CBN News 09-14-2016
JERUSALEM, Israel -- The U.S. and Israel concluded a 10-year military aid package due to be signed on Wednesday. The $38 billion package is "the single largest pledge of bilateral military assistance in U.S. history," the Obama administration said.
But it also includes major concessions from Israeli Prime Minister Benjamin Netanyahu -- and that has some analysts worried.
"I think the aid package is designed first and foremost to help the Obama administration and Obama personally and the Democratic Party establish that they are friends of Israel after seven of the worst years in American-Israeli relations," author and historian Dr. Michael Widlanski told CBN News.
"And I think it's also part of the Obama philosophy to try and constrict Congress's ability to help Israel against White House," Widlanski he added.
Jerusalem Post analyst Herb Keinon took a different tack.
"Now that the deal is locked in, there will be much hand-wringing and speculation over what could have been, and what Netanyahu should have done differently," he wrote on Wednesday.
But Keinon says there's no way to know if there could have been a better deal. Still, he believes that the aid package is generous and goes "a long way toward ensuring Israel's military superiority in the region," and that it sends a message to the Israel's enemies that "America still very much has Israel's back."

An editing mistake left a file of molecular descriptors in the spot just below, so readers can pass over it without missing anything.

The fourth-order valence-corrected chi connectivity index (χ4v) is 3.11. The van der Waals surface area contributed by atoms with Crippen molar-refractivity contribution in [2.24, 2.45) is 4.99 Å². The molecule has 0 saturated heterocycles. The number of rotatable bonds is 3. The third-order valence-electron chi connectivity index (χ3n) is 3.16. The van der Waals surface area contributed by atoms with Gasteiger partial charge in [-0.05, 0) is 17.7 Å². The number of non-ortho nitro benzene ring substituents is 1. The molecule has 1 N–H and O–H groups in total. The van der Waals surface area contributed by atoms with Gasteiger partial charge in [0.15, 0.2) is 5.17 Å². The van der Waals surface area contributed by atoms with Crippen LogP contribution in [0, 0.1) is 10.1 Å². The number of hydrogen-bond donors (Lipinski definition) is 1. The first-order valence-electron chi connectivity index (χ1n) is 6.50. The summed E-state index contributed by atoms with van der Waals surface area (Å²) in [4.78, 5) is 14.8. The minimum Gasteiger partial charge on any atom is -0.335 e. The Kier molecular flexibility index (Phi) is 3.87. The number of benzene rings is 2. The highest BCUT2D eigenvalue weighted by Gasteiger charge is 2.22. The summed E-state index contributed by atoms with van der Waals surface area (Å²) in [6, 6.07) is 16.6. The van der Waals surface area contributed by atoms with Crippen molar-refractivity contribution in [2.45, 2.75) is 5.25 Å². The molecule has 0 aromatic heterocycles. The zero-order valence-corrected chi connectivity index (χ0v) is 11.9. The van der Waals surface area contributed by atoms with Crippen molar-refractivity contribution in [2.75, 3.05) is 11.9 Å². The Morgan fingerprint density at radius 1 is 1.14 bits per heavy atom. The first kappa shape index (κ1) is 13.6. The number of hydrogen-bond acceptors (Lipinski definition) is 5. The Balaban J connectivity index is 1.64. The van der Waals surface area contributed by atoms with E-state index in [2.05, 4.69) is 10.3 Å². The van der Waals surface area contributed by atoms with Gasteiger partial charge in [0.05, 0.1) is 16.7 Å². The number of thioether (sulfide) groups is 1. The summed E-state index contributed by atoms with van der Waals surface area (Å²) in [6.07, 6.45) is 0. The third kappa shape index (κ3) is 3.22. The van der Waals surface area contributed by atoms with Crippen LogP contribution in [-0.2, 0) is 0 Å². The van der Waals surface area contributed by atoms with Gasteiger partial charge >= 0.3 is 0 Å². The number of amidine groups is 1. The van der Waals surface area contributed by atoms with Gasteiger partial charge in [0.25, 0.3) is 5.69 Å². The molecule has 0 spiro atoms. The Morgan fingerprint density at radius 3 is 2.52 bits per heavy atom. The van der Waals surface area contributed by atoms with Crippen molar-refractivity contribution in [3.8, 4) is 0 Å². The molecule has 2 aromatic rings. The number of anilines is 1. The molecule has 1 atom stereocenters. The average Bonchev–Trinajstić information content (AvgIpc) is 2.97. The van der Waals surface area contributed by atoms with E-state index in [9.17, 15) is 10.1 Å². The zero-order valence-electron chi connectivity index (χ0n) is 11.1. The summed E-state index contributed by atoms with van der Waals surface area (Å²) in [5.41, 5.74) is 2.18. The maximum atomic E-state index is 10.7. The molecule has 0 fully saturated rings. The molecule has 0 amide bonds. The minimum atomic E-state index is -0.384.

Widlanski and others have noted, however, that the new deal will force Israel to spend the entire sum of money in the U.S. more than previous agreements, which could damage Israel's own military industry.
Two months ago, Jerusalem Post columnist Caroline Glick saw problems coming.
"There is the issue of the deal's impact on Israel's military industries, which are the backbone of Israel's strategic independence," Glick wrote.
"The implications for our military industries are dire," she warned. "Not only will thousands of Israelis lose their jobs. Israel's capacity to develop its own weapons systems will be dangerously diminished."
Under the current defense package, Israel spends around 25 percent of the aid in Israel itself. By the end of the 10-year new package all the money will have to be spent in the U.S.
The late North Carolina Republican Sen. Jesse Helms used to call Israel "America's aircraft carrier in the Middle East," saying that the foothold Israel provided America justified the U.S. military aid to the Jewish state.
Widlanski said for America's sake it's better that Israel has an independent military industry.
"Under the usual aid package, Israel was able to use some of the monies for locally buying and that's very important. You don't want to destroy your own industry when you're getting help from a great friend like the United States," Widlanski said.
"I think that that's a mistake ultimately for American interests because Israeli independence of thought, technology is something that's very good for the U.S," he said.